Animals

Social Life May Top Living Space for Zoo Elephants

A large-scale study of zoo-elephant welfare finds interaction a key to the animals' well-being.

The size of zoo-elephant enclosures may be less important to the animals than social interaction and opportunities to engage with their environments.

That was one of the surprising findings in the largest study yet undertaken on zoo-elephant welfare.

Multiple academic institutions and accredited zoos cooperated on nine studies that have been gathered in one research collection, just published in the journal PLOS ONE.

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More than 200 Asian and African elephants from 68 accredited North American zoos were documented by the researchers, who studied the creatures' physical health, behavior, female reproduction and walking space.

One of the key findings concerned the elephant's living quarters.

"We expected to find associations between the size of zoo exhibits and welfare," said Cheryl Meehan, the study collection's lead author, a veterinary medicine research associate at the University of California, Davis.

"But space ended up being of minor importance when compared to social factors and management practices such as enrichment programs," she noted, in a statement.

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Elephants that were allowed to engage in enrichment programs such as using "puzzle feeders" – requiring the animal to put some thought and effort into reaching its food – were more likely to have healthy reproductive function, the scientists found.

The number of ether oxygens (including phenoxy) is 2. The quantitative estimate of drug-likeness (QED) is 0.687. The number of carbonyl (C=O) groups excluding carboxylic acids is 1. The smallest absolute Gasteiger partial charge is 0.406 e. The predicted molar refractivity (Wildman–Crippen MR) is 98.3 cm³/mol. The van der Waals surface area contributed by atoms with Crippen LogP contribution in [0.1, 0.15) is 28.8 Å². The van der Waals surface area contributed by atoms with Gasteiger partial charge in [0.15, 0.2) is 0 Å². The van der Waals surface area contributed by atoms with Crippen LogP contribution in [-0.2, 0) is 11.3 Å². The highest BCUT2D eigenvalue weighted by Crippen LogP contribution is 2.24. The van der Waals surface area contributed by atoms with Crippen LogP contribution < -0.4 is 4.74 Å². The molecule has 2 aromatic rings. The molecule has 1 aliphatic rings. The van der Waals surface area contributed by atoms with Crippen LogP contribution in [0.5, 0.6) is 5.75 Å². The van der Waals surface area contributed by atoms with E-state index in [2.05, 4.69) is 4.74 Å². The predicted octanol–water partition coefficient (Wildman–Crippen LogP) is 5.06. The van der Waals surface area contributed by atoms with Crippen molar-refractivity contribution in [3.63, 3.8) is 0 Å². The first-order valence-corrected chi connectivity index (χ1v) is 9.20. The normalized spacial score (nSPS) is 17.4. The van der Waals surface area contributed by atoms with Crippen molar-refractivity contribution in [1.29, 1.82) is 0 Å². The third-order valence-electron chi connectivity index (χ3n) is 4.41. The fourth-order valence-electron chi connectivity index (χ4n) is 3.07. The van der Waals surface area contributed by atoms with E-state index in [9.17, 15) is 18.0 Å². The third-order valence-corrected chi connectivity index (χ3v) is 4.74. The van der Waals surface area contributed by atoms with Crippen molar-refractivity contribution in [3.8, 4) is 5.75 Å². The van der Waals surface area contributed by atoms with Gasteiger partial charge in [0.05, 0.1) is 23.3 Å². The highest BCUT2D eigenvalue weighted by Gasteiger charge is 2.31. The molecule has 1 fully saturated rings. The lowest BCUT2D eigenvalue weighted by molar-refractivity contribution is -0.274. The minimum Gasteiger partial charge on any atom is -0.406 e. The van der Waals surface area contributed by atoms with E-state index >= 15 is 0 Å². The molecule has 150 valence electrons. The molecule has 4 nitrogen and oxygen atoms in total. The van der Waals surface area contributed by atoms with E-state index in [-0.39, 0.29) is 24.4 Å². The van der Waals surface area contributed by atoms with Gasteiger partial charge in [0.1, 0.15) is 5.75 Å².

The researchers said such practices could particularly help African elephants, which often have reproduction issues.

Meanwhile, social interaction too seemed to be another important factor in zoo-elephant welfare. Too much time alone, the scientists said, puts the animals at behavioral risk, while interaction with others in bigger social groups – especially those containing young animals – was a positive for elephant health.

Among the behavioral problems documented in the study concerned actions that are commonly associated with "compromised" welfare in the animals. One such behavior is the physical motion of swaying or rocking. That was seen in 75 percent of elephants studied, the researchers said.

Pinpointing the exact causes of the behavior can be difficult, though, the team said.

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Other findings in the study collection were less surprising to the scientists, such as the observation that walking on hard floors was a top risk factor for foot and musculoskeletal problems in the heavy animals.

Furthermore, when elephants are moved too frequently between zoos, they show a greater propensity to exhibit the worrisome swaying/rocking behavior.

Given the importance of a social life in the behavioral health of the animals, the researchers suggest that zoos adopt management programs that offer bigger support groups to elephants, ones that include multiple generations of animals.